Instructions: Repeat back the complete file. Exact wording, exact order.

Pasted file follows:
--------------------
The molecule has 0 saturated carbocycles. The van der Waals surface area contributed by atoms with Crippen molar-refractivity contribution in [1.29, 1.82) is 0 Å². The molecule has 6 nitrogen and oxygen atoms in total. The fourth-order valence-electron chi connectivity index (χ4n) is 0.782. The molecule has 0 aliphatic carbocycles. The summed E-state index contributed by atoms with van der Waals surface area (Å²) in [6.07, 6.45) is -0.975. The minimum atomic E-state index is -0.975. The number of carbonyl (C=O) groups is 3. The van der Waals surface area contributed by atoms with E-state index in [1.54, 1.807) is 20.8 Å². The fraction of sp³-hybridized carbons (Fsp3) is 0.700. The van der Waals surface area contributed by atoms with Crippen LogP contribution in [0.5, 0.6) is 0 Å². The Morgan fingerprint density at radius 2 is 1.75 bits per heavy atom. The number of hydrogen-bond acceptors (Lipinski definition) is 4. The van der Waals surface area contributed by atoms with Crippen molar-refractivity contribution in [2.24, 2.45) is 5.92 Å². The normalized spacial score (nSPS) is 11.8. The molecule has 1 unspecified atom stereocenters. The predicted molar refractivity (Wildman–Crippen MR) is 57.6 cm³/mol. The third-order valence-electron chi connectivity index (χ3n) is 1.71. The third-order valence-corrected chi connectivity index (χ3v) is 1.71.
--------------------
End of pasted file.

The molecule has 0 saturated carbocycles. The van der Waals surface area contributed by atoms with Crippen molar-refractivity contribution in [1.29, 1.82) is 0 Å². The molecule has 6 nitrogen and oxygen atoms in total. The fourth-order valence-electron chi connectivity index (χ4n) is 0.782. The molecule has 0 aliphatic carbocycles. The summed E-state index contributed by atoms with van der Waals surface area (Å²) in [6.07, 6.45) is -0.975. The minimum atomic E-state index is -0.975. The number of carbonyl (C=O) groups is 3. The van der Waals surface area contributed by atoms with E-state index in [1.54, 1.807) is 20.8 Å². The fraction of sp³-hybridized carbons (Fsp3) is 0.700. The van der Waals surface area contributed by atoms with Crippen LogP contribution in [0.5, 0.6) is 0 Å². The Morgan fingerprint density at radius 2 is 1.75 bits per heavy atom. The number of hydrogen-bond acceptors (Lipinski definition) is 4. The van der Waals surface area contributed by atoms with Crippen molar-refractivity contribution in [2.24, 2.45) is 5.92 Å². The normalized spacial score (nSPS) is 11.8. The molecule has 1 unspecified atom stereocenters. The predicted molar refractivity (Wildman–Crippen MR) is 57.6 cm³/mol. The third-order valence-electron chi connectivity index (χ3n) is 1.71. The third-order valence-corrected chi connectivity index (χ3v) is 1.71.